Yakima Valley Audubon’s Vredenburgh Bluebird Trail Marks its 40th Year! | Andy Stepniewski | May/June 2022 | YVAS Program

Yakima Valley Audubon’s Vredenburgh Bluebird Trail Marks its 40th Year! - YVAS Monthly Program

In 1982, when nest boxes for bluebirds were first put out in the nearby Wenas Valley, little did this intrepid group of Yakima Auduboners know that 40 years later that the Vredenburgh Bluebird Trail, as it was later named, would still be going strong. To date, more than 17,000 bluebirds have fledged from this program. This is an amazing tribute to the numerous volunteers who have built and erected nest boxes They also faithfully monitored the birds’ nesting progress through the spring and summer season each year, and compiled the data of numbers fledged for both Western and Mountain Bluebirds. Come hear about both species of bluebirds, and also about the other birds and critters who use the same nesting cavities and boxes. In the nearby lower east slopes of the Cascades, bluebird populations had been severely depleted through widespread logging and habitat loss, eliminating many of the cavities in mature pines in which bluebirds historically nested. Nest box programs have helped augment both bluebird species. Come learn how to visit the bluebird trail, see the birds and their habitats. You also can help monitor and maintain the trail. Recently, Richard Repp has retired as Vredenburgh Bluebird Trail chairperson after more than 20 years of service. Karen Zook, has taken over the helm of the committee. Thanks are due to Richard Repp and Karen Zook who provided many recent photos and insight.

Posted by Yakima Valley Audubon Society on Friday, May 27, 2022

In 1982, when nest boxes for bluebirds were first put out in the nearby Wenas Valley, little did this intrepid group of Yakima Auduboners know that 40 years later that the Vredenburgh Bluebird Trail, as it was later named, would still be going strong. To date, more than 17,000 bluebirds have fledged from this program. This is an amazing tribute to the numerous volunteers who have built and erected nest boxes They also faithfully monitored the birds’ nesting progress through the spring and summer season each year, and compiled the data of numbers fledged for both Western and Mountain Bluebirds.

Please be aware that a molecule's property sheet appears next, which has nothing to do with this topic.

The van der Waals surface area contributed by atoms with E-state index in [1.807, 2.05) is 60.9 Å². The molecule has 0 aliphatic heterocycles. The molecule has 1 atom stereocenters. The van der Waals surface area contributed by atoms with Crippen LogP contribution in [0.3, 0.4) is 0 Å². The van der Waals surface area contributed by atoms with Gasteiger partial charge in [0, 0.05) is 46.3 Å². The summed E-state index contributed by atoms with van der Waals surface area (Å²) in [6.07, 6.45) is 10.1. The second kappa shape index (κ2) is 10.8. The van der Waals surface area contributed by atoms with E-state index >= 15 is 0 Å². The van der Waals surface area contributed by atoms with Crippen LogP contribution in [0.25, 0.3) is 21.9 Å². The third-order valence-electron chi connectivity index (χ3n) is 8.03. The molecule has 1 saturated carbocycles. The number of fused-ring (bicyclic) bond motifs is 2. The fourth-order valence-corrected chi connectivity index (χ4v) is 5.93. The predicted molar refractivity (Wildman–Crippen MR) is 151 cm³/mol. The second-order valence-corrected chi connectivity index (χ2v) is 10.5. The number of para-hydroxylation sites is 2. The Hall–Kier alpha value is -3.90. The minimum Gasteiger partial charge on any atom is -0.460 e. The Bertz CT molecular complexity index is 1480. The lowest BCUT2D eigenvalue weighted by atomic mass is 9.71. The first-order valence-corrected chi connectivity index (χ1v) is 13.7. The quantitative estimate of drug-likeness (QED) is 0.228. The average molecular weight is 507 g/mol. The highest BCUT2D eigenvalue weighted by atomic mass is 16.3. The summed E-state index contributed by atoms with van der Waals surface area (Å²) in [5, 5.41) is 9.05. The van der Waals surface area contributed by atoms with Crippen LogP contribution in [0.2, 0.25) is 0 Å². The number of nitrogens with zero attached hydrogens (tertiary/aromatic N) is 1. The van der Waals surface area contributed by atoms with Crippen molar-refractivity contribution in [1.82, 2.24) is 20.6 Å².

Image - Mountain Bluebird - Karen Zook
Mountain Bluebird - Karen Zook

Come hear about both species of bluebirds, and also about the other birds and critters who use the same nesting cavities and boxes. In the nearby lower east slopes of the Cascades, bluebird populations had been severely depleted through widespread logging and habitat loss, eliminating many of the cavities in mature pines in which bluebirds historically nested. Nest box programs have helped augment both bluebird species. Come learn how to visit the bluebird trail, see the birds and their habitats. You also can help monitor and maintain the trail.

Recently, Richard Repp has retired as Vredenburgh Bluebird Trail chairperson after more than 20 years of service. Karen Zook, has taken over the helm of the committee. Thanks are due to Richard Repp and Karen Zook who provided many recent photos and insight.